Like many homeowners, Diana Darke simply fell in love with her house and couldn't pass it up. But the British author's dream home was in Damascus, now caught in the Syrian civil war. Yet Darke refuses to give up on her house — or Syria itself.
He left the island in 2007 after thinking the US and Cuba would never mend their differences. So the recent news is sweet and sour, especially after selling a home he put his life into making beautiful.
The US and Cuba supposedly negotiated in secret for more than a year to bring about a thaw between the two countries. They weren't the only ones, though: Pope Francis also helped the two longtime enemies conduct their back-channel diplomacy.
For years, Stephen Colbert's conservative parody showed how satire and ridicule can be powerful forms of expression. Now with Sony canceling "The Interview" in the face of apparent North Korean threats, his show's ending seems like an even bigger blow for free speech.
Members of the Carsi soccer fan club in Turkey are under fire now, with prosecutors seeking life in prison for up to 35 people accused of plotting a coup. But human rights advocates — and the fans themselves — say the charges are bunk.
Public concern about the spread of Ebola in Liberia seems to be waning, even though about 10 new cases continue to be reported in the capital Monrovia every day. Now the possibility of Senate elections there next week has health officials especially worried.
Kosovo can't get recognition from the United Nations, so it's gone for digital recognition from the likes of Facebook and Google. But while it's mostly been a success, some Kosovars aren't sure that digital legitimacy amounts to much.
When the government of Iran ordered reporters to stop covering protests that rocked the country in 2009, Nazila Fathi said no. But her refusal forced her to flee Iran with her family, and she recounts the turmoil — and her exile — in a new book.
Missionaries have been spreading the Gospel and doing humanitarian work with North Korean refugees in northeast China for a long time. But detentions of foreign missionaries are rising as Beijing clamps down on Christian activity, trying to help stabilize its North Korean allies.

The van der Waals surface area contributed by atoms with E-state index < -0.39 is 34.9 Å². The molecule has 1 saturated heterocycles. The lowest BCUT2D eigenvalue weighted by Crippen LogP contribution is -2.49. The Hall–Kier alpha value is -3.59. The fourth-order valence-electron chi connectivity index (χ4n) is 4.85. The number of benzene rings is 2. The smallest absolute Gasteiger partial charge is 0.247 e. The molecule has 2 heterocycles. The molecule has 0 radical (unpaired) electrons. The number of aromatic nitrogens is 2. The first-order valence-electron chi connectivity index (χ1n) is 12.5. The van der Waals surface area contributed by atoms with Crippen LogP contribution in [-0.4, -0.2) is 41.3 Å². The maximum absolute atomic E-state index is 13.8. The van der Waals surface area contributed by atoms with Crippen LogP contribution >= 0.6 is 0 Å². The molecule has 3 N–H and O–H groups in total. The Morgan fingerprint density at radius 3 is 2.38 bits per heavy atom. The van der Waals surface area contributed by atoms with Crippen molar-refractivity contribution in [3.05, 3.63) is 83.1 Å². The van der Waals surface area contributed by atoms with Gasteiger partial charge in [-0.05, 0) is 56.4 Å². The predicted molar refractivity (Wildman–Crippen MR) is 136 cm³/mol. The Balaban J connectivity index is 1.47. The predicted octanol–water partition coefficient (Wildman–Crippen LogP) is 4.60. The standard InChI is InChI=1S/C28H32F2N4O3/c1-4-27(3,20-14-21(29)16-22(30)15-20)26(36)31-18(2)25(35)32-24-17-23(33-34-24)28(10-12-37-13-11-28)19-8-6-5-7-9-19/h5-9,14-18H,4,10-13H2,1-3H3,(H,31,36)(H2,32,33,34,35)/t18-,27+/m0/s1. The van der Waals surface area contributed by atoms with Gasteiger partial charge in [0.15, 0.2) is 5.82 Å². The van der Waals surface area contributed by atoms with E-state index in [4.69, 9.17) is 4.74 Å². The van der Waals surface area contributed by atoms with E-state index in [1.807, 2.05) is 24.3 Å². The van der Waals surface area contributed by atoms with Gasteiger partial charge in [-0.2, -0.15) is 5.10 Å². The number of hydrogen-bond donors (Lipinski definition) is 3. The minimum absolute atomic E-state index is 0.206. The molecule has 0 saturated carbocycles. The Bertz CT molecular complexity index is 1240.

Enas Shalodi and her family sleep in the living room of a temporary house a few doors down from their own. It was destroyed, after her son ran over and killed two Israelis at a train stop in Jerusalem.
It was a rare political moment: the US Secretary of State paying a compliment to Cuba. But that’s what happened Friday when John Kerry commended Cuba's role in West Africa, where the island nation has sent more health workers than any other country — and plans to send even more in the coming weeks.
Adults in Switzerland could be in for a windfall, under a proposal set for a national referendum. The government would provide every adult $2,750 a month, every month, in what's known as a "basic income." One economist says it's not as whacky as it may seem to us.
The US citizenship has an amazingly high pass rate — but it also has a number of critics. They argue the questions, frankly, are bad. And the test doesn't encourage immigrants to become better citizens, but rather to memorize facts they can write on the test.
Italy is a fiercely anti-GMOs. It's one of a handful of countries to ban them outright. But European law is trumping them, and it has opened a window for one Italian farmer who is growing GMO corn anyway.
A year ago, confronting the threats presented by climate change was front and center in President Obama's State of the Union address. But The World's environment editor Peter Thomson expects it to be a lot less prominent this year. That's politics. And that's the nature of climate change.
When the New York Police Department encouraged its followers on Twitter to share photos of themselves with NYPD officers, the result was not what they expected. Two days later, the hashtag has been mimicked in a half dozen cities around the world to showcase police brutality. But the social media effort has had another consequence: it has started a global dialogue about the perception of police and policing in different cities.
If you've ever wanted Vladimir Putin propaganda plastered across your chest as you walk the streets of New York, here's your chance. A pop-up store recently opened in the city, selling shirts showing the Russian president as Superman and other heroes.
Undocumented immigrants who are gay or lesbian face coming out of the closet twice: both as gay or lesbian, and as an undocumented immigrant. For one man in California, the Supreme Court's dismissal of DOMA let him come out for the second time.
There’s bipartisan support to help young unauthorized immigrants who were brought to the US as children. But should young immigration activists accept a narrower bill, giving them a chance at citizenship, or push for a broader deal that would include their families?
Afghanistan's new president, Ashraf Ghani, says he's free of the corruption and violence that taint many Afghan politicians. And after quickly signing a long-delayed security pact with the US, he's looking for other ways to break with the country's recent past.
The World's Clark Boyd reports that a New Jersey Congressman is proposing new legislation to prevent U.S. Internet companies from turning over information about their users to countries that censor Internet content.
Republican presidential contender says that -- if elected -- he'd hold a British-style question and answer sessions with Congress, and Anchor Lisa Mullins offers a reminder of how chaotic those sessions can be in the British parliament.